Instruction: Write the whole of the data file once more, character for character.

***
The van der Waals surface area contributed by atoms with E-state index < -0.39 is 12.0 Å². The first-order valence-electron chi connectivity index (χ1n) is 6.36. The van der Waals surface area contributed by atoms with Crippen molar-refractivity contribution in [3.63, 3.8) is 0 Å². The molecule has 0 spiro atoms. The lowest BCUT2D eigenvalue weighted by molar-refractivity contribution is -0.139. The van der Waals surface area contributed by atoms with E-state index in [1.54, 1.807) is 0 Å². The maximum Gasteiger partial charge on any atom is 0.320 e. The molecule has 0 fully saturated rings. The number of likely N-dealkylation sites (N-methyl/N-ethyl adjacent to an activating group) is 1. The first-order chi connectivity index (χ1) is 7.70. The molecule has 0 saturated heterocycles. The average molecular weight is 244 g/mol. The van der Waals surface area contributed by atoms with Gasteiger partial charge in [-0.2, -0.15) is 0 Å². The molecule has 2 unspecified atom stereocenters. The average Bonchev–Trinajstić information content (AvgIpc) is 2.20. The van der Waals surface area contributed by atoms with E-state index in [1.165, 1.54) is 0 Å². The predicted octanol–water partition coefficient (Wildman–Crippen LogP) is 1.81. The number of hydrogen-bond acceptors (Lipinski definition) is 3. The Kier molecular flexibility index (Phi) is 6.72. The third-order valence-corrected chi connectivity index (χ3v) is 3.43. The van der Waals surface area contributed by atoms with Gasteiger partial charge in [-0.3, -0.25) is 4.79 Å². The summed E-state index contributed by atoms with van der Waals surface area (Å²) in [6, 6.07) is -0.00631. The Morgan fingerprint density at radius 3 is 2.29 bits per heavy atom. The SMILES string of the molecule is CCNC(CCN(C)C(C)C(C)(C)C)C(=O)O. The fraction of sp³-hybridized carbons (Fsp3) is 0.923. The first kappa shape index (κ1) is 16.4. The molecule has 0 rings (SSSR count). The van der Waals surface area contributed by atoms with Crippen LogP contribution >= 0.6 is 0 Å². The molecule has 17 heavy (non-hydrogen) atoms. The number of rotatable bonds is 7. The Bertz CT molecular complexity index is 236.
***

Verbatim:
The van der Waals surface area contributed by atoms with E-state index < -0.39 is 12.0 Å². The first-order valence-electron chi connectivity index (χ1n) is 6.36. The van der Waals surface area contributed by atoms with Crippen molar-refractivity contribution in [3.63, 3.8) is 0 Å². The molecule has 0 spiro atoms. The lowest BCUT2D eigenvalue weighted by molar-refractivity contribution is -0.139. The van der Waals surface area contributed by atoms with E-state index in [1.54, 1.807) is 0 Å². The maximum Gasteiger partial charge on any atom is 0.320 e. The molecule has 0 fully saturated rings. The number of likely N-dealkylation sites (N-methyl/N-ethyl adjacent to an activating group) is 1. The first-order chi connectivity index (χ1) is 7.70. The molecule has 0 saturated heterocycles. The average molecular weight is 244 g/mol. The van der Waals surface area contributed by atoms with Gasteiger partial charge in [-0.2, -0.15) is 0 Å². The molecule has 2 unspecified atom stereocenters. The average Bonchev–Trinajstić information content (AvgIpc) is 2.20. The van der Waals surface area contributed by atoms with E-state index in [1.165, 1.54) is 0 Å². The predicted octanol–water partition coefficient (Wildman–Crippen LogP) is 1.81. The number of hydrogen-bond acceptors (Lipinski definition) is 3. The Kier molecular flexibility index (Phi) is 6.72. The third-order valence-corrected chi connectivity index (χ3v) is 3.43. The van der Waals surface area contributed by atoms with Gasteiger partial charge in [-0.3, -0.25) is 4.79 Å². The summed E-state index contributed by atoms with van der Waals surface area (Å²) in [6, 6.07) is -0.00631. The Morgan fingerprint density at radius 3 is 2.29 bits per heavy atom. The SMILES string of the molecule is CCNC(CCN(C)C(C)C(C)(C)C)C(=O)O. The fraction of sp³-hybridized carbons (Fsp3) is 0.923. The first kappa shape index (κ1) is 16.4. The molecule has 0 rings (SSSR count). The van der Waals surface area contributed by atoms with Crippen LogP contribution >= 0.6 is 0 Å². The molecule has 17 heavy (non-hydrogen) atoms. The number of rotatable bonds is 7. The Bertz CT molecular complexity index is 236.